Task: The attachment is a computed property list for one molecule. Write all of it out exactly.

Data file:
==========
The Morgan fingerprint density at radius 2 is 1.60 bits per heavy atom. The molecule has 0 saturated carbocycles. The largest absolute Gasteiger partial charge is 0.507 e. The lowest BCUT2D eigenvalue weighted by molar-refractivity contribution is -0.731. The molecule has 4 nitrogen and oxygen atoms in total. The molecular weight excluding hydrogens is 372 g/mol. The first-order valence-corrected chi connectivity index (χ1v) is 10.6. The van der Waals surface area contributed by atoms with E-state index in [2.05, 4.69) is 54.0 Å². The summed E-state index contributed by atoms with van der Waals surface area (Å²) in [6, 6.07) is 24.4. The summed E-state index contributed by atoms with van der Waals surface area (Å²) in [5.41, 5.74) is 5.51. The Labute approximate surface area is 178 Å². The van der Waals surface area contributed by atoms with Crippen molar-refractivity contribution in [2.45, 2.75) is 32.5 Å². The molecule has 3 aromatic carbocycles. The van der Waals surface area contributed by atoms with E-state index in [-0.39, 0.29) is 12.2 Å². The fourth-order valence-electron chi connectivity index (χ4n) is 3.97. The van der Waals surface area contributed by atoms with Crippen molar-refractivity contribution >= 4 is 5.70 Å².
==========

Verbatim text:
The Morgan fingerprint density at radius 2 is 1.60 bits per heavy atom. The molecule has 0 saturated carbocycles. The largest absolute Gasteiger partial charge is 0.507 e. The lowest BCUT2D eigenvalue weighted by molar-refractivity contribution is -0.731. The molecule has 4 nitrogen and oxygen atoms in total. The molecular weight excluding hydrogens is 372 g/mol. The first-order valence-corrected chi connectivity index (χ1v) is 10.6. The van der Waals surface area contributed by atoms with E-state index in [2.05, 4.69) is 54.0 Å². The summed E-state index contributed by atoms with van der Waals surface area (Å²) in [6, 6.07) is 24.4. The summed E-state index contributed by atoms with van der Waals surface area (Å²) in [5.41, 5.74) is 5.51. The Labute approximate surface area is 178 Å². The van der Waals surface area contributed by atoms with Crippen molar-refractivity contribution in [2.45, 2.75) is 32.5 Å². The molecule has 3 aromatic carbocycles. The van der Waals surface area contributed by atoms with E-state index in [-0.39, 0.29) is 12.2 Å². The fourth-order valence-electron chi connectivity index (χ4n) is 3.97. The van der Waals surface area contributed by atoms with Crippen molar-refractivity contribution >= 4 is 5.70 Å².